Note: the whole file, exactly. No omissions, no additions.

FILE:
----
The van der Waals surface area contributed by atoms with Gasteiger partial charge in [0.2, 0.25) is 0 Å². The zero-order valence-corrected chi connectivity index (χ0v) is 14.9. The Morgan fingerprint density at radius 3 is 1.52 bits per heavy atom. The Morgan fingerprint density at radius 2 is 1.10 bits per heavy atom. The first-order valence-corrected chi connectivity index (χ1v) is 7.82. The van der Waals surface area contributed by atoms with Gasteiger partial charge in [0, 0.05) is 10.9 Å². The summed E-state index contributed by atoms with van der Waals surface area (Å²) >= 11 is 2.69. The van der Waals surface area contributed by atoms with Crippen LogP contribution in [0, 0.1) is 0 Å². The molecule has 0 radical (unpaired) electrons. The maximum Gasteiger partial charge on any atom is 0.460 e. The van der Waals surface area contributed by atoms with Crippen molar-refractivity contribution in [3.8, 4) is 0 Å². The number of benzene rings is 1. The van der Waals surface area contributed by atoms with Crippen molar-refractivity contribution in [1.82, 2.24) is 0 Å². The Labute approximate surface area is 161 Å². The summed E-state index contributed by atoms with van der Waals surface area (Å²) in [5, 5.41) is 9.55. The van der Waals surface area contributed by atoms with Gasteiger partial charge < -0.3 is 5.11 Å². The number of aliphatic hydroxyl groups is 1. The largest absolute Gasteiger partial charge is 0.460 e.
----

The van der Waals surface area contributed by atoms with Gasteiger partial charge in [0.2, 0.25) is 0 Å². The zero-order valence-corrected chi connectivity index (χ0v) is 14.9. The Morgan fingerprint density at radius 3 is 1.52 bits per heavy atom. The Morgan fingerprint density at radius 2 is 1.10 bits per heavy atom. The first-order valence-corrected chi connectivity index (χ1v) is 7.82. The van der Waals surface area contributed by atoms with Gasteiger partial charge in [0, 0.05) is 10.9 Å². The summed E-state index contributed by atoms with van der Waals surface area (Å²) >= 11 is 2.69. The van der Waals surface area contributed by atoms with Crippen LogP contribution in [0, 0.1) is 0 Å². The molecule has 0 radical (unpaired) electrons. The maximum Gasteiger partial charge on any atom is 0.460 e. The van der Waals surface area contributed by atoms with Crippen molar-refractivity contribution in [3.8, 4) is 0 Å². The number of benzene rings is 1. The van der Waals surface area contributed by atoms with Crippen molar-refractivity contribution in [1.82, 2.24) is 0 Å². The Labute approximate surface area is 161 Å². The summed E-state index contributed by atoms with van der Waals surface area (Å²) in [5, 5.41) is 9.55. The van der Waals surface area contributed by atoms with Gasteiger partial charge < -0.3 is 5.11 Å². The number of aliphatic hydroxyl groups is 1. The largest absolute Gasteiger partial charge is 0.460 e.